An exposed raw concrete facade fronts the Trunk Hotel Yoyogi Park, which Japanese studio Keiji Ashizawa Design and Danish firm Norm Architects conceived as a minimalist retreat in the heart of the city.
Marking the third location in a trio of Trunk hotels in Tokyo, the design of the boutique hotel was rooted in the concept of “urban recharge”, according to Trunk chief creative officer Masayuki Kinoshita.
The hotel group said the idea was to balance the opposing elements of tradition and modernity as well as nature and the city and the melding of both Japanese and European craft.
Keiji Ashizawa Design created a textured concrete aggregate facade for the seven-storey building, which is punctuated with steel-lined balconies and overlooks Yoyogi Park’s lush treetops.
The studio worked with Norm Architects to design the minimalist interior, accessed via a copper-clad entrance.
A total of 20 guest rooms and five suites were dressed in a muted colour and material palette featuring hardwood flooring and plush Hotta Carpet-designed rugs informed by traditional Japanese architecture.
Delicate rattan partition walls delineate spaces within the rooms, which open out onto the building’s balconies that were fitted with slanted ceilings in order to encourage sunlight into each room “as if mimicking the gentle transitions of a day”.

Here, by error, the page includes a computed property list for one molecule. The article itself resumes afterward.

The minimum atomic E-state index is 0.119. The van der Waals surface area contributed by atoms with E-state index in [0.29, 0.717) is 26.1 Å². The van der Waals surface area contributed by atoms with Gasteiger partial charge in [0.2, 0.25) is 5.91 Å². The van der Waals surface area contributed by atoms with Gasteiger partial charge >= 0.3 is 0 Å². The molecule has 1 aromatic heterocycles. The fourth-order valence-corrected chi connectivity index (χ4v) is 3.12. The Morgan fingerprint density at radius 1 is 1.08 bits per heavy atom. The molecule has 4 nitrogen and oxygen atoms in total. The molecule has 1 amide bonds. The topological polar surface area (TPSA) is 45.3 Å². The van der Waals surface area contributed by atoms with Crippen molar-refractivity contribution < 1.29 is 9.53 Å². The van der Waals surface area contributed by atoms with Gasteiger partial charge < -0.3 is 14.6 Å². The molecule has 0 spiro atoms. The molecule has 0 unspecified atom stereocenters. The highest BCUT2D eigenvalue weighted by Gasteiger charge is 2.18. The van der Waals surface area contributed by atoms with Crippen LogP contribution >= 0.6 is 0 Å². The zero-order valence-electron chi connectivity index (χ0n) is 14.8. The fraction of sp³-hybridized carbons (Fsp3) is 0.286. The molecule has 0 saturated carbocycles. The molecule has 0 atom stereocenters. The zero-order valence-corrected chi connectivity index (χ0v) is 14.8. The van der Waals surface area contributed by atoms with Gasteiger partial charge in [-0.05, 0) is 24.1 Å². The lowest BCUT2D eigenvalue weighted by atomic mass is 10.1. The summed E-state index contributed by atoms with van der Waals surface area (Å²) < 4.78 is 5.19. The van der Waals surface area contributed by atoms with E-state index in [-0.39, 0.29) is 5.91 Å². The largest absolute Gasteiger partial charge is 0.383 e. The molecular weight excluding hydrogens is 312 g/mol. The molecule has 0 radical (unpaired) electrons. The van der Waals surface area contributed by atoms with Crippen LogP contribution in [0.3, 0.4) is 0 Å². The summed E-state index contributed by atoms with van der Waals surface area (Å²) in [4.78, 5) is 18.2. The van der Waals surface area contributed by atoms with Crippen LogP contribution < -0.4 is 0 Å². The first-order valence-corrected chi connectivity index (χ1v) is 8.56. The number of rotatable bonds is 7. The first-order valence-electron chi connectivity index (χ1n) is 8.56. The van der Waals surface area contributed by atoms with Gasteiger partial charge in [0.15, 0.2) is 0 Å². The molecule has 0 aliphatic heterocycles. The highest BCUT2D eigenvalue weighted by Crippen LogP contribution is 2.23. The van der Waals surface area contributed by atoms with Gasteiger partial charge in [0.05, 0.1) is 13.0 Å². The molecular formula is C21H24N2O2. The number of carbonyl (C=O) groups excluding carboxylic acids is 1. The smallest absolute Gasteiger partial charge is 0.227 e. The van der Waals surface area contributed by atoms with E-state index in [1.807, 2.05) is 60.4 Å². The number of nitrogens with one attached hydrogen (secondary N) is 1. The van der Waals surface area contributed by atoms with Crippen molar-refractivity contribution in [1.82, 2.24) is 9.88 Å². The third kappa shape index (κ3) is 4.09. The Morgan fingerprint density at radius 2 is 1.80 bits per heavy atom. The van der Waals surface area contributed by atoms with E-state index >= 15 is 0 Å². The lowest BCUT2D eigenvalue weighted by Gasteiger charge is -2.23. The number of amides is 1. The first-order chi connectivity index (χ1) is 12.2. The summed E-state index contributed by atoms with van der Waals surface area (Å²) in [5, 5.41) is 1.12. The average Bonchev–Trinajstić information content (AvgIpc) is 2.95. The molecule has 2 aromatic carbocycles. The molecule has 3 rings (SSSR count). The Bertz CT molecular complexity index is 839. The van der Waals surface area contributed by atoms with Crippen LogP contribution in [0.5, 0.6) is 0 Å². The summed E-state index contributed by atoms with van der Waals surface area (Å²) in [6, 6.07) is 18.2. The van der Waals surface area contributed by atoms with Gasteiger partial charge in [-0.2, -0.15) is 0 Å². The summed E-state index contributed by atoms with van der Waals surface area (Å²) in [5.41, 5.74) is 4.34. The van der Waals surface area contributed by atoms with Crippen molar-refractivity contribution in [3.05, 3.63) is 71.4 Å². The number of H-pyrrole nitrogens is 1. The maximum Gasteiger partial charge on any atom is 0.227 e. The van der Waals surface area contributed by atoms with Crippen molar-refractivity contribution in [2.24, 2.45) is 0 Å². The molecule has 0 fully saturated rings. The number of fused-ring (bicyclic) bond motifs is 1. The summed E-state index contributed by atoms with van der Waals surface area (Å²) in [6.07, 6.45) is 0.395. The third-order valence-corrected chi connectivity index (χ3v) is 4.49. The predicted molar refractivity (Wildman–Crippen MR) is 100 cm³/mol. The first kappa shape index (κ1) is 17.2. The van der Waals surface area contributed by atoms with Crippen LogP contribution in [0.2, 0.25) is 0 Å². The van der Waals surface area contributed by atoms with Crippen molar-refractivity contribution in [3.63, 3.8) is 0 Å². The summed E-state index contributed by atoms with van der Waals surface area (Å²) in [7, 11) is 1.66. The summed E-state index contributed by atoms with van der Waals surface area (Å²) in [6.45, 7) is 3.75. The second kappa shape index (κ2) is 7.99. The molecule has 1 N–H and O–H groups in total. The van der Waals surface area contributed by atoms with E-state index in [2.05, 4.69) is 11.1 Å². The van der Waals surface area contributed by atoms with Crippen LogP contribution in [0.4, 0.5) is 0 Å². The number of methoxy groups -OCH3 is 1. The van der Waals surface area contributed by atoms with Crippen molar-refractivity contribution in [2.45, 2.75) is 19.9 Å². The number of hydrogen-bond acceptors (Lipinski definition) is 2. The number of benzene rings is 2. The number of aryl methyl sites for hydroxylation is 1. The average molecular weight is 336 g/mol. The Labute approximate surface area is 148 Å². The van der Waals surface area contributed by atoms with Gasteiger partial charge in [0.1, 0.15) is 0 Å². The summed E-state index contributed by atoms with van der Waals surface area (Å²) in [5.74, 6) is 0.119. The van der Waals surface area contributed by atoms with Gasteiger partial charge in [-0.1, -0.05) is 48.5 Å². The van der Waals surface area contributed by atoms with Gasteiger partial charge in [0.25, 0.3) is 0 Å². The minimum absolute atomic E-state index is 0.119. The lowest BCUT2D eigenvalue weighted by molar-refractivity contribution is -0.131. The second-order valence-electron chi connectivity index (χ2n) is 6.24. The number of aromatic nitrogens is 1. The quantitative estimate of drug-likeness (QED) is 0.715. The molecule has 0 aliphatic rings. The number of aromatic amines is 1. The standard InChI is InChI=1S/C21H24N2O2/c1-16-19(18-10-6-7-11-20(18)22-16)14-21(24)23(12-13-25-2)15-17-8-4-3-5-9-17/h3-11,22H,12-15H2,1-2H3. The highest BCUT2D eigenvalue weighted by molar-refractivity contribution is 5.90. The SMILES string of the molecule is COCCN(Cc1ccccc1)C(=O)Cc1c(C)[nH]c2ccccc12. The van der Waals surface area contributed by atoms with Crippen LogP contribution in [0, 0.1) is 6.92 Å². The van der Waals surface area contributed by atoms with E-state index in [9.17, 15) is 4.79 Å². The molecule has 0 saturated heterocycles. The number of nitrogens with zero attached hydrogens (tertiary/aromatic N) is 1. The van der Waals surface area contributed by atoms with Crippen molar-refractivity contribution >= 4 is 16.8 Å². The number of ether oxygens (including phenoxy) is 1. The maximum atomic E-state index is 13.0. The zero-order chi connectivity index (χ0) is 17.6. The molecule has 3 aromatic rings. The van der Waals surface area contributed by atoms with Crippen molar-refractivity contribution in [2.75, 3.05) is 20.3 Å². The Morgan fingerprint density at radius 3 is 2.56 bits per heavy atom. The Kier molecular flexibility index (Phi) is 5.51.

“It’s been an interesting journey for us to find the right balance between a space that is relaxed and vibrant at the same time,” said Norm Architects co-founder Jonas Bjerre-Poulsen.
The rooms are also characterised by paper-cord chairs and tapered washi pendant lights as well as abstract artworks, amorphous vases and grainy floor-to-ceiling bathroom tiles.
On the ground floor, oak seating designed by Norm Architects for Karimoku features in the hotel restaurant, which includes a striking copper-clad pizza oven and the same rattan accents that can be found in the guest rooms.
“It is a very unique and gratifying experience in the sense that the architecture, interior and furniture, as well as the attention to detail, have created a space with such a strong sense of unity,” said Keiji Ashizawa Design.
An open-air pool club is located on the sixth floor of the hotel.
Sand-blasted concrete flooring was paired with thin bluey-green tiles that make up the infinity swimming pool, which overlooks the park below.
A “glowing” firepit can also be set alight after dark, intended to create a soothing contrast with the bright Tokyo skyline.
The city’s first Trunk Hotel opened in Shibuya in 2017, while the second location is an offbeat one-room hotel in the metropolis’s Kagurazaka neighbourhood featuring its own miniature nightclub.
The photography is by Jonas Bjerre-Poulsen.